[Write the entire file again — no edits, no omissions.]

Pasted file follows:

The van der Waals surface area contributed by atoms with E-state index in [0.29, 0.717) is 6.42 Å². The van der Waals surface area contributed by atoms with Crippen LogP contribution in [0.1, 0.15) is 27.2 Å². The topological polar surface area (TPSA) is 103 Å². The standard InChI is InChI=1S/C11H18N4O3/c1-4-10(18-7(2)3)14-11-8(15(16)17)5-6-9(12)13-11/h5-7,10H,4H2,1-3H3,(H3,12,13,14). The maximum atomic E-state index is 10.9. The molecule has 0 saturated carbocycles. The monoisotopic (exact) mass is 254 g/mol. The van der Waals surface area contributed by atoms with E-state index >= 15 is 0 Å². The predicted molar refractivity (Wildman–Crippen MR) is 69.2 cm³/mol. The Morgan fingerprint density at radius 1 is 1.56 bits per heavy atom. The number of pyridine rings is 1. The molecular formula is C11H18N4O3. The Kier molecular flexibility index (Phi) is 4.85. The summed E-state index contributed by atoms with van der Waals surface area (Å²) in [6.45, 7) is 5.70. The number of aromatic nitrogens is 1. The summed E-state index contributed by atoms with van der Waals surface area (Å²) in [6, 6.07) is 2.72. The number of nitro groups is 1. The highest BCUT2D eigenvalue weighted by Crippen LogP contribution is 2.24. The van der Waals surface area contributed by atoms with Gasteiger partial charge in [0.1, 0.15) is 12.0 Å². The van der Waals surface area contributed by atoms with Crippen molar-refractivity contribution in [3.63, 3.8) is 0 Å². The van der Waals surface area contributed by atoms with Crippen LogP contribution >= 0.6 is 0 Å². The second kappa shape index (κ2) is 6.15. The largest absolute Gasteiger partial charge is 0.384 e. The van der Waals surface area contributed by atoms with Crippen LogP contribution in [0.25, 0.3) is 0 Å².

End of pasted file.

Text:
The van der Waals surface area contributed by atoms with E-state index in [0.29, 0.717) is 6.42 Å². The van der Waals surface area contributed by atoms with Crippen LogP contribution in [0.1, 0.15) is 27.2 Å². The topological polar surface area (TPSA) is 103 Å². The standard InChI is InChI=1S/C11H18N4O3/c1-4-10(18-7(2)3)14-11-8(15(16)17)5-6-9(12)13-11/h5-7,10H,4H2,1-3H3,(H3,12,13,14). The maximum atomic E-state index is 10.9. The molecule has 0 saturated carbocycles. The monoisotopic (exact) mass is 254 g/mol. The van der Waals surface area contributed by atoms with E-state index >= 15 is 0 Å². The predicted molar refractivity (Wildman–Crippen MR) is 69.2 cm³/mol. The Morgan fingerprint density at radius 1 is 1.56 bits per heavy atom. The number of pyridine rings is 1. The molecular formula is C11H18N4O3. The Kier molecular flexibility index (Phi) is 4.85. The summed E-state index contributed by atoms with van der Waals surface area (Å²) in [6.45, 7) is 5.70. The number of aromatic nitrogens is 1. The summed E-state index contributed by atoms with van der Waals surface area (Å²) in [6, 6.07) is 2.72. The number of nitro groups is 1. The highest BCUT2D eigenvalue weighted by Crippen LogP contribution is 2.24. The van der Waals surface area contributed by atoms with Gasteiger partial charge in [0.1, 0.15) is 12.0 Å². The van der Waals surface area contributed by atoms with Crippen molar-refractivity contribution in [3.63, 3.8) is 0 Å². The van der Waals surface area contributed by atoms with Crippen LogP contribution >= 0.6 is 0 Å². The second kappa shape index (κ2) is 6.15. The largest absolute Gasteiger partial charge is 0.384 e. The van der Waals surface area contributed by atoms with Crippen LogP contribution in [0.25, 0.3) is 0 Å².